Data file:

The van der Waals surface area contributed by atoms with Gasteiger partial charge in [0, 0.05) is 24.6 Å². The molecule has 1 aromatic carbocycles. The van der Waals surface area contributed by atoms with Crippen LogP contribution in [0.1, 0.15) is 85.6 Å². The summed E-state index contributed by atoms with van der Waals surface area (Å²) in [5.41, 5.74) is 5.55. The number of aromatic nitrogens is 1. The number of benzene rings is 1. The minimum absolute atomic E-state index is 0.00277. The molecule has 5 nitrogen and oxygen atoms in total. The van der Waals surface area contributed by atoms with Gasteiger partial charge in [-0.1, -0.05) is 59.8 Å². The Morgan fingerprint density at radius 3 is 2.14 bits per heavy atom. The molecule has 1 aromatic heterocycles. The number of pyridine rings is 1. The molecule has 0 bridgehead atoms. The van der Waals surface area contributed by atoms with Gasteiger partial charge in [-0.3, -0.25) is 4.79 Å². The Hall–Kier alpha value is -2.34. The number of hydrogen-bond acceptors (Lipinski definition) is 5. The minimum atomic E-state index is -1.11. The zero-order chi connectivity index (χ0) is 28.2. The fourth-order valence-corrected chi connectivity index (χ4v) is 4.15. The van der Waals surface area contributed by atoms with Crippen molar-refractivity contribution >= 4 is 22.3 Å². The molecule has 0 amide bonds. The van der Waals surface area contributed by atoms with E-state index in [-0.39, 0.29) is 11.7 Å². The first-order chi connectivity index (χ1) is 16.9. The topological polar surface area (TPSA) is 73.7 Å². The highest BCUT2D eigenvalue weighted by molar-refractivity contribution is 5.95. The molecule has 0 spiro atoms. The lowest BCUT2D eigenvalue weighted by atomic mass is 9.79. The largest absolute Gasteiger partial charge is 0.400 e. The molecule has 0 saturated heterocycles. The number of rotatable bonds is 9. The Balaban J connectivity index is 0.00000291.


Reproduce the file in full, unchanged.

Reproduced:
The van der Waals surface area contributed by atoms with Gasteiger partial charge in [0, 0.05) is 24.6 Å². The molecule has 1 aromatic carbocycles. The van der Waals surface area contributed by atoms with Crippen LogP contribution in [0.1, 0.15) is 85.6 Å². The summed E-state index contributed by atoms with van der Waals surface area (Å²) in [5.41, 5.74) is 5.55. The number of aromatic nitrogens is 1. The number of benzene rings is 1. The minimum absolute atomic E-state index is 0.00277. The molecule has 5 nitrogen and oxygen atoms in total. The van der Waals surface area contributed by atoms with Gasteiger partial charge in [-0.1, -0.05) is 59.8 Å². The Morgan fingerprint density at radius 3 is 2.14 bits per heavy atom. The molecule has 1 aromatic heterocycles. The number of pyridine rings is 1. The molecule has 0 bridgehead atoms. The van der Waals surface area contributed by atoms with Gasteiger partial charge in [-0.3, -0.25) is 4.79 Å². The Hall–Kier alpha value is -2.34. The number of hydrogen-bond acceptors (Lipinski definition) is 5. The minimum atomic E-state index is -1.11. The zero-order chi connectivity index (χ0) is 28.2. The fourth-order valence-corrected chi connectivity index (χ4v) is 4.15. The van der Waals surface area contributed by atoms with Crippen molar-refractivity contribution >= 4 is 22.3 Å². The molecule has 0 amide bonds. The van der Waals surface area contributed by atoms with E-state index in [-0.39, 0.29) is 11.7 Å². The first-order chi connectivity index (χ1) is 16.9. The topological polar surface area (TPSA) is 73.7 Å². The highest BCUT2D eigenvalue weighted by molar-refractivity contribution is 5.95. The molecule has 0 spiro atoms. The lowest BCUT2D eigenvalue weighted by atomic mass is 9.79. The largest absolute Gasteiger partial charge is 0.400 e. The molecule has 0 saturated heterocycles. The number of rotatable bonds is 9. The Balaban J connectivity index is 0.00000291.